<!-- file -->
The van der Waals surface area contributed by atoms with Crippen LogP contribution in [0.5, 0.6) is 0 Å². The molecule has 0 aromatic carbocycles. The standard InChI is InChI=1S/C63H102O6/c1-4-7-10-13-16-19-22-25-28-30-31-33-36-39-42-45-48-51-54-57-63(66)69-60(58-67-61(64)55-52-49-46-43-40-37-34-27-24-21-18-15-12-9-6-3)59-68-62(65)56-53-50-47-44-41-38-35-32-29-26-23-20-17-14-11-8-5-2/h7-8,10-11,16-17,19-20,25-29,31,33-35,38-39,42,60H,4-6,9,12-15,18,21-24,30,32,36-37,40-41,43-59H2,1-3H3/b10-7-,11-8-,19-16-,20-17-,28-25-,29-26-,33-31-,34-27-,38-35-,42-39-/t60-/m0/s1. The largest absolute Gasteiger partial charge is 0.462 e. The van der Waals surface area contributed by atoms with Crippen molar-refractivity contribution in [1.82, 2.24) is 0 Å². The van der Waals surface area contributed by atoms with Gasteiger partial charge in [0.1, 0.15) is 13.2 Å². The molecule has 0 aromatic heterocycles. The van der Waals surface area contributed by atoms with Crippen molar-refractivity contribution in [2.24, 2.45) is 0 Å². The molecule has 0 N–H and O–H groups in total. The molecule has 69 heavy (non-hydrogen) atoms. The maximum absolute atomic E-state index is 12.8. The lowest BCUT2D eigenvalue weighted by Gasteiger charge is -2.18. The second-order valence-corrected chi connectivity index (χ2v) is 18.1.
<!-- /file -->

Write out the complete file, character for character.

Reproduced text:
The van der Waals surface area contributed by atoms with Crippen LogP contribution in [0.5, 0.6) is 0 Å². The molecule has 0 aromatic carbocycles. The standard InChI is InChI=1S/C63H102O6/c1-4-7-10-13-16-19-22-25-28-30-31-33-36-39-42-45-48-51-54-57-63(66)69-60(58-67-61(64)55-52-49-46-43-40-37-34-27-24-21-18-15-12-9-6-3)59-68-62(65)56-53-50-47-44-41-38-35-32-29-26-23-20-17-14-11-8-5-2/h7-8,10-11,16-17,19-20,25-29,31,33-35,38-39,42,60H,4-6,9,12-15,18,21-24,30,32,36-37,40-41,43-59H2,1-3H3/b10-7-,11-8-,19-16-,20-17-,28-25-,29-26-,33-31-,34-27-,38-35-,42-39-/t60-/m0/s1. The largest absolute Gasteiger partial charge is 0.462 e. The van der Waals surface area contributed by atoms with Crippen molar-refractivity contribution in [1.82, 2.24) is 0 Å². The van der Waals surface area contributed by atoms with Gasteiger partial charge in [0.1, 0.15) is 13.2 Å². The molecule has 0 aromatic heterocycles. The van der Waals surface area contributed by atoms with Crippen molar-refractivity contribution in [2.24, 2.45) is 0 Å². The molecule has 0 N–H and O–H groups in total. The molecule has 69 heavy (non-hydrogen) atoms. The maximum absolute atomic E-state index is 12.8. The lowest BCUT2D eigenvalue weighted by Gasteiger charge is -2.18. The second-order valence-corrected chi connectivity index (χ2v) is 18.1.